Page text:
In my last post I reviewed why Catholics make sacred images and often venerate them, and how we understand that does not violate God’s command to not make or bow down to an idol. We also of course venerate (or honor) the saints, and especially the Blessed Virgin Mary. The Catholic understanding of that practice was covered here. Often, these actions on our part lead to claims we worship the saints or these images. An example of that thinking:
In response to the accusation that they worship Mary and the saints, Catholics will often claim that they “venerate,” not worship, them. To venerate is to regard with great respect or to revere. Veneration can be defined as “respect or awe directed toward someone due to his/her value or greatness.”
The simplest definition of worship is to “ascribe worth.” Worship can be more completely defined as “showing respect, love, reverence, or adoration.” Based on the dictionary, no clear difference between veneration and worship exists. In fact, veneration and worship are often used as synonyms for each other.
But dictionary definitions are not the point. It does not matter what it is called. The Bible nowhere instructs followers of Jesus Christ to offer worship, veneration, adoration, or anything similar to anyone but God…..
Only God is worthy of worship, adoration, praise (Nehemiah 9:6; Revelation 4:11; 15:4), and veneration, no matter how it is defined.
Read more: http://www.gotquestions.org/veneration.html#ixzz3PQLDIoY0
As I mentioned in my last post, similar claims are also made by some religious groups that many Christians in the US worship the American flag. They interpret actions like bowing when it is presented, or removing your hat, or placing your hand over your heart and offering a “pledge of allegiance” as signs of worship. Of course, most US Christians would say that is a mischaracterization of the purpose of their actions. As Catholics, we would also say claims that we worship the saints or sacred images is a mischaracterization of our beliefs and actions.
But that does lead us to an important question – what does it mean to worship? What defines a particular action as worship?
One of the things I find problematic about the quote above is the view we are not to offer worship, veneration, adoration or “anything similar” to anyone but God. Yet they provide a more complete definition of worship as “showing respect, love, reverence, or adoration.” Dictionary.com includes “honor” as a synonym for worship. There is clearly a very broad spectrum of words that can be considered as similar to worship. Are we really to believe we should not offer respect, honor, or love to other people because that’s similar to worship? If one of the definitions of venerate is to “regard with great respect,” are we really saying we shouldn’t offer great respect to others?
If so, that line of thinking would be quite opposed to the concepts we see in Scripture. We’re told to honor our parents (Exodus 20:12). St. Paul tells the Romans we should “Pay all of them their dues, taxes to whom taxes are due, revenue to whom revenue is due, respect to whom respect is due, honor to whom honor is due” (Romans 13:7). He tells the Corinthians to give recognition to those who have labored for Christ (1 Corinthians 16:17-18), the Philippians to honor those in the service of Christ (Philippians 2:29-30), and the Thessalonians to respect those over them in the Lord and to “esteem them very highly in love” (1 Thessalonians 5:12-13). We simply can’t take seriously a recommendation that we should offer nothing “similar” to worship to anyone in fear we might cross a line. Rather, should we not make an intentional effort to understand the line between how we relate to other people and what is truly due only to God?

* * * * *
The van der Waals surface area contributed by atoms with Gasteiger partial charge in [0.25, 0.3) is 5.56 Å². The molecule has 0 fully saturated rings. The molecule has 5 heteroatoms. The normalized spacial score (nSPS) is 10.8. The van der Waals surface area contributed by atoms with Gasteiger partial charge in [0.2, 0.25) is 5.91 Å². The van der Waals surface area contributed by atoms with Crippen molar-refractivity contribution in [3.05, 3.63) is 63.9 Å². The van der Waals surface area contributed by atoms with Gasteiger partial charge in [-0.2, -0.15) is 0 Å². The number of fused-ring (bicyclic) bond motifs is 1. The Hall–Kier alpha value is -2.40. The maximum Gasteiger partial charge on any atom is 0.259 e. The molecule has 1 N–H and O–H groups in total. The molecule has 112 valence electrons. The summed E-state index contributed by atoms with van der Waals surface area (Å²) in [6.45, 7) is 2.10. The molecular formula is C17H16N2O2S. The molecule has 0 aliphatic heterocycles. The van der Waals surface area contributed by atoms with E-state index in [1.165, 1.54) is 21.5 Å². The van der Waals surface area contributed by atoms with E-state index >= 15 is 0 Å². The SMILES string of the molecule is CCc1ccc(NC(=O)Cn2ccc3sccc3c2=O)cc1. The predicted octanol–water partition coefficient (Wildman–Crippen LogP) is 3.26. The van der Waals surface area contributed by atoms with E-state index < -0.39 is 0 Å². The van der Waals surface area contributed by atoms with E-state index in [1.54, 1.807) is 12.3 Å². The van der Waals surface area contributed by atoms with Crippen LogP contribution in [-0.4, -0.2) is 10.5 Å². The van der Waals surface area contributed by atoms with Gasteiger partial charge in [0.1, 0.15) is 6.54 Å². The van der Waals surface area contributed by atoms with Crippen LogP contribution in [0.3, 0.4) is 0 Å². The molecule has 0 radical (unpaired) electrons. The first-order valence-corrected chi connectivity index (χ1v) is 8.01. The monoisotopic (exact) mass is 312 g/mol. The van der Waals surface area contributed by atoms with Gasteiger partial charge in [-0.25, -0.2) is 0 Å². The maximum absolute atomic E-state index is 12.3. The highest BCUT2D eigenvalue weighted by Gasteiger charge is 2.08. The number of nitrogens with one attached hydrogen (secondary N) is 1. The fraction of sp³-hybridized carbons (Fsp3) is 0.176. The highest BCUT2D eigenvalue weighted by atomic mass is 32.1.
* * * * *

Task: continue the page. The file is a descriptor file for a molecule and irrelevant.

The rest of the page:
The Catholic Church drew this line long ago with the Latin terms latria, dulia, and hyper-dulia. Latria is adoration – a reverence directed only to the Holy Trinity. Dulia is the veneration or honor (as commanded by Scripture) that is due to human beings, especially those who lived and died in God’s friendship – the saints. Hyper-dulia is a term used only for the special honor given to the Virgin Mary, who bore Jesus, God in the flesh, in her womb. “Hyper” simply means “more than.” She is honored more than the other saints. It is greater in degree, but still of the same kind of honor given to the other saints. It is not the same thing, or a lesser degree of latria, that is due only to God.
In the article cited above, it also notes the line drawn by the Catholic Church between latria that is owed only to God, and dulia that is the honor given to the saints. But it incorrectly refers to them as different degrees of worship. That would mean the honor and respect St. Paul tells us is due to specific people is simply another degree of worship, which isn’t true. We’re back to the question – exactly what defines worship?
The English word “worship,” like most words has experienced a change in meaning over time. When we are dealing with an ancient religion and ancient church, we always need to be mindful of how language can change over time. Worship, like the word pray, at one time had a much larger meaning than in general it does today. Like the word pray, its usage has narrowed over time. Initially, worship simply meant to show respect or honor. It’s why in England a judge is still referred to as “your Worship,” while in the US we would say “your Honor.” It’s why as part of the marriage ceremony from the Anglican 1662 Book of Common Prayer the language was “with this ring I thee wed, with my body I thee worship, and with all my worldly goods I thee endow.” It’s why when Queen Elizabeth was coronated in 1953, Prince Phillip professed he became her “liege man of life and limb, and of earthly worship.” Nobody took issue with this language because the word worship had a broader meaning than many give it today. When reading ancient documents, we have to be very mindful of these changes in language or the time period of a specific translation. If not, we can reach some very incorrect conclusions.